Posted tagged ‘tulip bowls’

“Everything is ceremony in the wild garden of childhood.”

February 10, 2014

The sun has appeared, disappeared and reappeared. I totally understand why even the sun is despairing. Who’d want to hang around stuck in what feels like a polar weather pattern? We even have a morning breeze making the day feel colder. The dead leaves still hanging at the ends of branches are being blown about as are the tops of the pine trees. We had snow flurries last night which put a soft layer on top of the snow from last week. It wasn’t even an inch, but it is more than enough. I checked the week’s weather in the paper this morning, and it looks as if Thursday may be our salvation. It might just reach 40˚.

Popcorn was one of our TV treats. They were the old fashion kernels. Once one popped, the whole pan had to be shaken or the popcorn would burn. Nothing smells worse than burnt popcorn. My mother was a true believer in butter. She’d melt the butter, put it on the popcorn in stages then use her fingers to mix the popcorn around so you could taste butter all the way to the bottom. My mother had a set of nested white bowls with tulips on them. She used the biggest bowl for the popcorn. Once when she and I were shopping in an antique store, I saw a set of tulip bowls exactly like the ones my mother had. I bought them all because of that popcorn.

Hung across from the toilet in our bathroom when I was young was a picture of a little boy just getting ready for his bath. He carried a brush, soap and a towel and had a halo over his head. His bathrobe was blue and was fuzzy the way old cards and books sometimes were. Santa’s red suit was often fuzzy in the same way. I used to sit and read the verse on that picture. I read it so many times I can still recite from memory. In a B&B in Ireland that same picture with the fuzzy bathrobe hung in the bathroom. I tried to buy it, but the woman didn’t want to sell it. When I got home, I googled the verse and found a metal reproduction. I really wanted fuzzy, but I bought the metal one anyway for my mother’s stocking. She couldn’t believe I remembered it let alone found one. It hung in her upstairs bathroom. Now I have it hanging in mine. The verse, by Mabel Lucie Attwell, starts “Please remember don’t forget, never leave the bathroom wet…”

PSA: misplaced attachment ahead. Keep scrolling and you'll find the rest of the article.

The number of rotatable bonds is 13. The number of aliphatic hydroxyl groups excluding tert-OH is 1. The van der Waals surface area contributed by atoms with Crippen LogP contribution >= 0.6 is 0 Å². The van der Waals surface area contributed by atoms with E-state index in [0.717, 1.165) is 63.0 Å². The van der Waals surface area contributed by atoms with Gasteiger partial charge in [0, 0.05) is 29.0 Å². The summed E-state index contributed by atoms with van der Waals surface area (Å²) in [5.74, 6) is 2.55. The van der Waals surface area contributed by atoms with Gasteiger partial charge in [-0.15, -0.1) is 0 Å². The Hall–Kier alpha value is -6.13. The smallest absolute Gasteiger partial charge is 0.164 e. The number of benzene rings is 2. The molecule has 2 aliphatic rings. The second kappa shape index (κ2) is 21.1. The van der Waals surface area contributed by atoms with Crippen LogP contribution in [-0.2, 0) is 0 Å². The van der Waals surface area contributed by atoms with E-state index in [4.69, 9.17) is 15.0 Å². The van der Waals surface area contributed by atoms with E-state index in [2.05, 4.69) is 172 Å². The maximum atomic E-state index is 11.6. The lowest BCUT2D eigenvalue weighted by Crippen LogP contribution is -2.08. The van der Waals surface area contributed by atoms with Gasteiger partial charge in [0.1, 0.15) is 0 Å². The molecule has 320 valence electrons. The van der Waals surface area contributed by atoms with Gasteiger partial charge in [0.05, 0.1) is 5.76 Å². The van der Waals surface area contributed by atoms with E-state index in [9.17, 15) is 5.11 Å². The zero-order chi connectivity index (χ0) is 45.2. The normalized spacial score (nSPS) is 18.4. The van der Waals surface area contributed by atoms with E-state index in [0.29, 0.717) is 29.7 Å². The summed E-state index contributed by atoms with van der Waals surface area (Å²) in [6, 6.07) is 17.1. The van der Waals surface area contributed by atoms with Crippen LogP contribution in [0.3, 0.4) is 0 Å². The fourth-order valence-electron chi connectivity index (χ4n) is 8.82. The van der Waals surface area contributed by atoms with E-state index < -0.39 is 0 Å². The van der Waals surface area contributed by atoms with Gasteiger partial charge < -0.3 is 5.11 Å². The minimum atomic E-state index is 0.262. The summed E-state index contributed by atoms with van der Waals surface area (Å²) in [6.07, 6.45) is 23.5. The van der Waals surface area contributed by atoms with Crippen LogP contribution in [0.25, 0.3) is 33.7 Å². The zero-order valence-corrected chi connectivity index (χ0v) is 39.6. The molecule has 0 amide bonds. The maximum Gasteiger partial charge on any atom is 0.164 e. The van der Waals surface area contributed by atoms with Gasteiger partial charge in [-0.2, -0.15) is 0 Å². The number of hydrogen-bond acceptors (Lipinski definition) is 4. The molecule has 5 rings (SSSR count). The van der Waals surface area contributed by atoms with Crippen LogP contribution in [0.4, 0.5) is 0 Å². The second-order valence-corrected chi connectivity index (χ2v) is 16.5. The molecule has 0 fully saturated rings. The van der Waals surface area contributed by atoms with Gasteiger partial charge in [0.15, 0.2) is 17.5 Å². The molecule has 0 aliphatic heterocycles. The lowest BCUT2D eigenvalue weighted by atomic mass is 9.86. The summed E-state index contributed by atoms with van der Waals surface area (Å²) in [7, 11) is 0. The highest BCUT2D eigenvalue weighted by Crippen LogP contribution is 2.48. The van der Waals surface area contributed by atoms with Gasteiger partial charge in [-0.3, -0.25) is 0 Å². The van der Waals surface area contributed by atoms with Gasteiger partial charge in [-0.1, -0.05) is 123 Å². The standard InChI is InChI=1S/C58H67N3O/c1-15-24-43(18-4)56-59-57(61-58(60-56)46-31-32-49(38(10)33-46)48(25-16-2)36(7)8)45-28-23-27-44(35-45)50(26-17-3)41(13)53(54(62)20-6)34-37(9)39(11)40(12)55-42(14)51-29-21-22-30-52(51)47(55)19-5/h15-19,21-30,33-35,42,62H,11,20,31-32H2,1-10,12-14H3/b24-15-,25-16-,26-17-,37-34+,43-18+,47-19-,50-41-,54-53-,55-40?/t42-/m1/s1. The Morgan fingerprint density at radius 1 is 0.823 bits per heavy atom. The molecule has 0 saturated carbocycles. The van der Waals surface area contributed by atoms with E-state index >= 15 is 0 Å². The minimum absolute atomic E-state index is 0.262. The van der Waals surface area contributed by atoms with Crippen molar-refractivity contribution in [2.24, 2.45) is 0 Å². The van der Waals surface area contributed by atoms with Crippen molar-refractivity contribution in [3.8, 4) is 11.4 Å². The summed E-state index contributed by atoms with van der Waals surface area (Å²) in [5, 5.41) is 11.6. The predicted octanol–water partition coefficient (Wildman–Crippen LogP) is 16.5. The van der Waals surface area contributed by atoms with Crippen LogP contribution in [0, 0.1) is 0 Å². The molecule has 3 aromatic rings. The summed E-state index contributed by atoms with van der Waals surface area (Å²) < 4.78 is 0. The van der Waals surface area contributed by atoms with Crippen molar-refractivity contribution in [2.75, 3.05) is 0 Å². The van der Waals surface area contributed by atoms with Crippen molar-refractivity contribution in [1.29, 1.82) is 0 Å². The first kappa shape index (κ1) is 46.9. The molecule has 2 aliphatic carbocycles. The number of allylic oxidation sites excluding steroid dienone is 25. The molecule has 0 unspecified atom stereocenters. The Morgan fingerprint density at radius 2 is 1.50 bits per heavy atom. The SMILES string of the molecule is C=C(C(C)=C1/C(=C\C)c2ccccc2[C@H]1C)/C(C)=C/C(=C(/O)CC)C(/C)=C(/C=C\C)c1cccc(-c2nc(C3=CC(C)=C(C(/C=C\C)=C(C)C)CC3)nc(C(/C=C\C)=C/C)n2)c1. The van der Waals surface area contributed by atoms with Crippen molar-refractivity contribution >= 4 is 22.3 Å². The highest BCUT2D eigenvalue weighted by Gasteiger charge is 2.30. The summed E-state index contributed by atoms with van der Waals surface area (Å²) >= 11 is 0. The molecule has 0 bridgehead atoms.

My childhood lives in my memory drawers, but some of it is also strewn about the house.

“Think what a better world it would be if we all, the whole world, had cookies and milk about three o’clock every afternoon and then lay down on our blankets for a nap.”

October 19, 2013

Last night Morpheus grabbed hold, and I slept for twelve hours. My mother would have said I needed it, and I agree. I woke up not feeling up to par (another one of my mother’s sayings) so I’ll just sort of wait around and see what happens. The TV is filled with aliens and monsters so I’ll have plenty of entertainment.

I can hear leaf blowers and mowers, the sounds of Saturday. I went out on the deck and the air smells fresh, of cut grass and fall flowers. There is a morning chill I expect will be gone by afternoon.

I do have a couple of errands today and laundry to wash. I don’t feel like doing either, but I did finish the last of my bread for toast this morning, and I’m out of cheese, two good reasons to get out and refill the larder.

My mother shopped every Friday evening. My father drove her to the supermarket as she didn’t drive, but he never went shopping with her. When they got home, we all helped to unload the trunk. It was filled with paper grocery bags. The next few days were bountiful as  cookies and snacks were back in the house though some snacks were untouchables as they were for lunches. Oreos were always a standard. They were everyone’s favorite cookie, even the dog’s. My sisters used to feed him the sides once they’d eaten the middle. He sat right by them on the steps while they snacked. He knew what was coming. My mother always warned us to go slowly because once the cookies were gone, that was it until the next shopping day. We were kids: slowly wasn’t in our vocabulary.

We used to pop corn on the stove in a pan with a lid. It was less expensive than Jiffy Pop, but it took more attention and constant shaking of the pan or the popcorn would burn. My father made the best popcorn. He never burned a single kernel. My mother would melt butter and put it on the top then mix the popcorn around to spread the butter. She then sprinkle a bit of salt. The popcorn was served in a huge bowl. In my mind’s eye, I see a green bowl, but I’m not sure as my mother also had a set of white bowls with tulips, and that set also had a large bowl. When I was shopping with my mother once, we found a set just like it at an antique store and I bought the set. It sits on my fridge and holds all sort of memories.

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